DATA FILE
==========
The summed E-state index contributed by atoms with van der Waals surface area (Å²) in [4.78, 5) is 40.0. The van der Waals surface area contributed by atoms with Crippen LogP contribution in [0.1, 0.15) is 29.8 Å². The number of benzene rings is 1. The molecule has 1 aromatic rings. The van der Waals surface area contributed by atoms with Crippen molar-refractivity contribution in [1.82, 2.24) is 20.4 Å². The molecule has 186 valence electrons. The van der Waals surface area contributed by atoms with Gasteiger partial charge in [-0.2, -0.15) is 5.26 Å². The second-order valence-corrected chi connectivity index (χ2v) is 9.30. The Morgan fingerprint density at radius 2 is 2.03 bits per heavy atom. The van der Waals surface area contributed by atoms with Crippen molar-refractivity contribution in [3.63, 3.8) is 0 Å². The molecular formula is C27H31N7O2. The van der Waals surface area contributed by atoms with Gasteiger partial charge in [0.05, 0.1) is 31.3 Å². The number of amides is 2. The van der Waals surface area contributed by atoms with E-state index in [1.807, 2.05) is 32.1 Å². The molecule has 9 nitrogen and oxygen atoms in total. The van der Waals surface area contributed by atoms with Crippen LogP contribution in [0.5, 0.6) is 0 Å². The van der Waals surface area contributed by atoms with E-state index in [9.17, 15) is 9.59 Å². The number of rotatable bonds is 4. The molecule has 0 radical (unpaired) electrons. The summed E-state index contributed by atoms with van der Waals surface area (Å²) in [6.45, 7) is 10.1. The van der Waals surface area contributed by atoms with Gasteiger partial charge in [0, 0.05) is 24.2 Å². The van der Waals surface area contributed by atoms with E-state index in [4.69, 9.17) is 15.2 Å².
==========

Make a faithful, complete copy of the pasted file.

The summed E-state index contributed by atoms with van der Waals surface area (Å²) in [4.78, 5) is 40.0. The van der Waals surface area contributed by atoms with Crippen LogP contribution in [0.1, 0.15) is 29.8 Å². The number of benzene rings is 1. The molecule has 1 aromatic rings. The van der Waals surface area contributed by atoms with Crippen molar-refractivity contribution in [1.82, 2.24) is 20.4 Å². The molecule has 186 valence electrons. The van der Waals surface area contributed by atoms with Gasteiger partial charge in [-0.2, -0.15) is 5.26 Å². The second-order valence-corrected chi connectivity index (χ2v) is 9.30. The Morgan fingerprint density at radius 2 is 2.03 bits per heavy atom. The van der Waals surface area contributed by atoms with Crippen molar-refractivity contribution in [3.63, 3.8) is 0 Å². The molecular formula is C27H31N7O2. The van der Waals surface area contributed by atoms with Gasteiger partial charge in [0.05, 0.1) is 31.3 Å². The number of amides is 2. The van der Waals surface area contributed by atoms with E-state index in [1.807, 2.05) is 32.1 Å². The molecule has 9 nitrogen and oxygen atoms in total. The van der Waals surface area contributed by atoms with Crippen LogP contribution in [0.5, 0.6) is 0 Å². The van der Waals surface area contributed by atoms with E-state index in [9.17, 15) is 9.59 Å². The number of rotatable bonds is 4. The molecule has 0 radical (unpaired) electrons. The summed E-state index contributed by atoms with van der Waals surface area (Å²) in [6.45, 7) is 10.1. The van der Waals surface area contributed by atoms with Gasteiger partial charge in [0, 0.05) is 24.2 Å². The van der Waals surface area contributed by atoms with E-state index in [4.69, 9.17) is 15.2 Å².